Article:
stena
Battery packs being sorted at a Stena facility. Image: Stena.

Smaller batteries, like those from portable devices, are a bit of an issue because they are hard to separate to a high enough degree so you get a mix of chemistries in, and ultimately a lower quality of, black mass. We need to focus on the battery sources that we can work with and allow us to run our processes.

EVs hit at a volume starting ten years ago but those are largely still running on the roads, but our in-feed of EV batteries is mainly warranty cases.

What percentage of your EV battery in-feed is recycled versus used for second life?

It’s very important to try to find the real source for why the battery is coming our way. And there has been public information about some big warranty take-back cases where there have been big take-back projects because some kind of malfunction from within the battery cell.

And in some cases that has been why we have big take back projects. If we have a thing that on the surface looks perfectly fine, but there is some kind of malfunction within the cells that associates that it cannot be used in a vehicle. I think it would be very difficult to argue that it will be safe to put into an energy storage.

So we have to set the rules when it comes to Second Life. The first one is inbound customer acceptance: if the customers supplying us the volumes do not accept second use we will not use them for second use. They usually have better information regarding why this might be the case.

However, if we get volumes from the EV fleet which are not due to production malfunctions or production errors, there is a set of concerns that has to be properly addressed. For example, if you have a crashed car and the battery isn’t safe in a vehicle, is it safe to use in energy storage.

There is a lot of potential for us to use the batteries we receive for second life, if we only did a state of health assessment. But if we are ever unsure, we will always take the cautious approach, because above all we want to be compliant. So there is definitely an unused potential because of the lack of information.

Our target is to be able to compliantly reuse 20% of our inbound battery stock.

The Battery Passport will make this much easier because it will establish communication of all the battery’s information across the value chain. But, it’s only coming in 2026/27, and so the batteries with a Battery Passport on them which reach end-of-life will only really come to us in 2035-40.

The main bulk of our volumes today is production scrap and as the European cell manufacturing industry ramps up this will only increase over the next decade.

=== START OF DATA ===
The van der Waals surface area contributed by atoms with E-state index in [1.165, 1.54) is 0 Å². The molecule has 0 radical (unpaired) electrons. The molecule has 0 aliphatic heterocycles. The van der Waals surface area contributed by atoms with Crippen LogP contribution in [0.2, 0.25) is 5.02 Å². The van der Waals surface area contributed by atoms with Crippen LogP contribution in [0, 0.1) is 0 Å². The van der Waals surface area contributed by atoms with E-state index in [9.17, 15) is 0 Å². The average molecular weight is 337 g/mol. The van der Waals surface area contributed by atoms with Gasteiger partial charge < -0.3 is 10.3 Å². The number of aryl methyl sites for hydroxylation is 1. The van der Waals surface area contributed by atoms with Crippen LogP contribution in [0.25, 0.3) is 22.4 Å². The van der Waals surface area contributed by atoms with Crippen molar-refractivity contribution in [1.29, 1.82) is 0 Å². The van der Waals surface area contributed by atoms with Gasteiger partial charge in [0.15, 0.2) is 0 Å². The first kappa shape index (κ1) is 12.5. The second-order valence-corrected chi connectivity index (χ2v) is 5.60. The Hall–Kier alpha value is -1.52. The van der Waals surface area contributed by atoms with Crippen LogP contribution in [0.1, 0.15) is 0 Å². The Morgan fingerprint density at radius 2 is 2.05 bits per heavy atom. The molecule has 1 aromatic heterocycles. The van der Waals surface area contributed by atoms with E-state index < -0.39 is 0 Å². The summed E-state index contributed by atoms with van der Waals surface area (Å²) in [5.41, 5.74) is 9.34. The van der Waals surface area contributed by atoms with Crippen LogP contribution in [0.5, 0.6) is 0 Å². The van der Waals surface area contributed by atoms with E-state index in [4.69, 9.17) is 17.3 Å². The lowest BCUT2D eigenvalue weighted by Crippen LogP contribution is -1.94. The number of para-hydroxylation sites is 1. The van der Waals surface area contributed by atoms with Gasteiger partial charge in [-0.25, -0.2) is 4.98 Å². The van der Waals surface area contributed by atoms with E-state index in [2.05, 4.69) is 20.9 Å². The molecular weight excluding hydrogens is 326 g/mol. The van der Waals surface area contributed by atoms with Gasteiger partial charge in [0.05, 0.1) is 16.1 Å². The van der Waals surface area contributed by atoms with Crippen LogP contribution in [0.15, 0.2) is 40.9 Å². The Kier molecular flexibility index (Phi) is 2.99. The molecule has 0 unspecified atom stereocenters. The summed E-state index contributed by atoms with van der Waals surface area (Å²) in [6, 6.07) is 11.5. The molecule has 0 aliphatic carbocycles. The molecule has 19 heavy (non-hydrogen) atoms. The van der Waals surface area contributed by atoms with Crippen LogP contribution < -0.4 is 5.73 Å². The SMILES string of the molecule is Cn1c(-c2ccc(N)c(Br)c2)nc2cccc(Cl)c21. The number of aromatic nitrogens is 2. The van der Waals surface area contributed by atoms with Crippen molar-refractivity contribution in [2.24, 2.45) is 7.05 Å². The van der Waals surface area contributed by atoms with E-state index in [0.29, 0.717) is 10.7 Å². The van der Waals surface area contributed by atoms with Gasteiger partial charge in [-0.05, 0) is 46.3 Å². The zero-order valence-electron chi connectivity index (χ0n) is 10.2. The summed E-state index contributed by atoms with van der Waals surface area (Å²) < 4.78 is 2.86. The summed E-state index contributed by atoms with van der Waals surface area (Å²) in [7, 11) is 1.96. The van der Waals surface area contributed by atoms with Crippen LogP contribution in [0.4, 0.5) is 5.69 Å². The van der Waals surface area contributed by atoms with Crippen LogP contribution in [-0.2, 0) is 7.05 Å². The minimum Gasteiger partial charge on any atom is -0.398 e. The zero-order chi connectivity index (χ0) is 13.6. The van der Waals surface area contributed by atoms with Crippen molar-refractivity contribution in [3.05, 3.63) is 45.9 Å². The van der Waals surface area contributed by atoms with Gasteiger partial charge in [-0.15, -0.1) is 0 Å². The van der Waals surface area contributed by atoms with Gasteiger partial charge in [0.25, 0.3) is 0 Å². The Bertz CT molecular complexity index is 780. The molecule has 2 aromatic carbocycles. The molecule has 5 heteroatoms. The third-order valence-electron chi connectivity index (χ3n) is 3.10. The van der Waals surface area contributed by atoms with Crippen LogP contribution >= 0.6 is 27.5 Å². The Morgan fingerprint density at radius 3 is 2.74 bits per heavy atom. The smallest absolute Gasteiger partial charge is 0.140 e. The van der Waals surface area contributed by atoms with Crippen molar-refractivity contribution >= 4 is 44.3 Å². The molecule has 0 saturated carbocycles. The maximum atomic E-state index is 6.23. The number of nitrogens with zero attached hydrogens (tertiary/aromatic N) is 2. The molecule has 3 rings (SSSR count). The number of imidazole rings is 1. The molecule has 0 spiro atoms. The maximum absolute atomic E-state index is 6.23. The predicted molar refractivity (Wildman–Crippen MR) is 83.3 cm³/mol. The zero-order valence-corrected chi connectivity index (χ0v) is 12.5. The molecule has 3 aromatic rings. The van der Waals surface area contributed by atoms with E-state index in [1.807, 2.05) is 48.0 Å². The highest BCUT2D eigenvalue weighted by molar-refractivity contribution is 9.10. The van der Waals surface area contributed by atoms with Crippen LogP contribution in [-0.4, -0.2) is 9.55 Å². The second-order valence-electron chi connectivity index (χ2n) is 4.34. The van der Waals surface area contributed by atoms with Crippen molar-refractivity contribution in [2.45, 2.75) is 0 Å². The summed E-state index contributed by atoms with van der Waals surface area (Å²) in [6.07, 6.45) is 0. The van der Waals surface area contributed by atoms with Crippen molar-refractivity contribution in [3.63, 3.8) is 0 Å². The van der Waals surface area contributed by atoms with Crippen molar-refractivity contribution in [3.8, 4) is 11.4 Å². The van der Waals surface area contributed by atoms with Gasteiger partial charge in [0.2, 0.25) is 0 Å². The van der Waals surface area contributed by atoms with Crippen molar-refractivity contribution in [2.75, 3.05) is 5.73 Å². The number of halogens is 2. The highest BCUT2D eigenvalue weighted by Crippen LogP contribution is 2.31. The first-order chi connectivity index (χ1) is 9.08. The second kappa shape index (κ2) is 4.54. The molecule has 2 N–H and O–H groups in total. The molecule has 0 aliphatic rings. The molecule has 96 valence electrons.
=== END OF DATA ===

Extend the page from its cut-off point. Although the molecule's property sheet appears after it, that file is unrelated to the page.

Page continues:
From an EV battery perspective, we are seeing fewer and fewer warranty take-back issues. In a maturing value chain the errors will be fewer.

So in the near future, the production scrap will go up, the warranty cases will go down. Eventually, the production scrap will go down as the industry matures. And then eventually, the end-of-life volumes will start to increase. I would guess that end-of-life volumes will be the biggest piece of this from 2035-40.

That’s a bad thing for my P&L but it’s a good thing for the industry as a whole because it means the batteries are lasting for a very long time, which is great from a sustainability and circularity perspective.

Are you starting to get batteries from energy storage?

We receive small volumes from battery energy storage, like after every major thunderstorm.

There are some very early pilot systems out there which are starting to come back to us now, but the bulk of the volumes will obviously not go to recycling for a long time.

Do you pay or are paid for the batteries you take for recycling?

The market is at an early stage right now so the costs for recycling batteries are high, but will fall as the volumes grow and the industry matures.

Regarding whether we pay or are paid for batteries, it’s a dynamic market. We have the raw material prices kicking in. They were very high recently but lately, they plummeted, especially lithium. We have a certain set of material values and a set of production costs, so any kind of statement on being paid or paying for batteries will have several asterisks next to it. It will be determined by the value we’ll get and our costs at the time.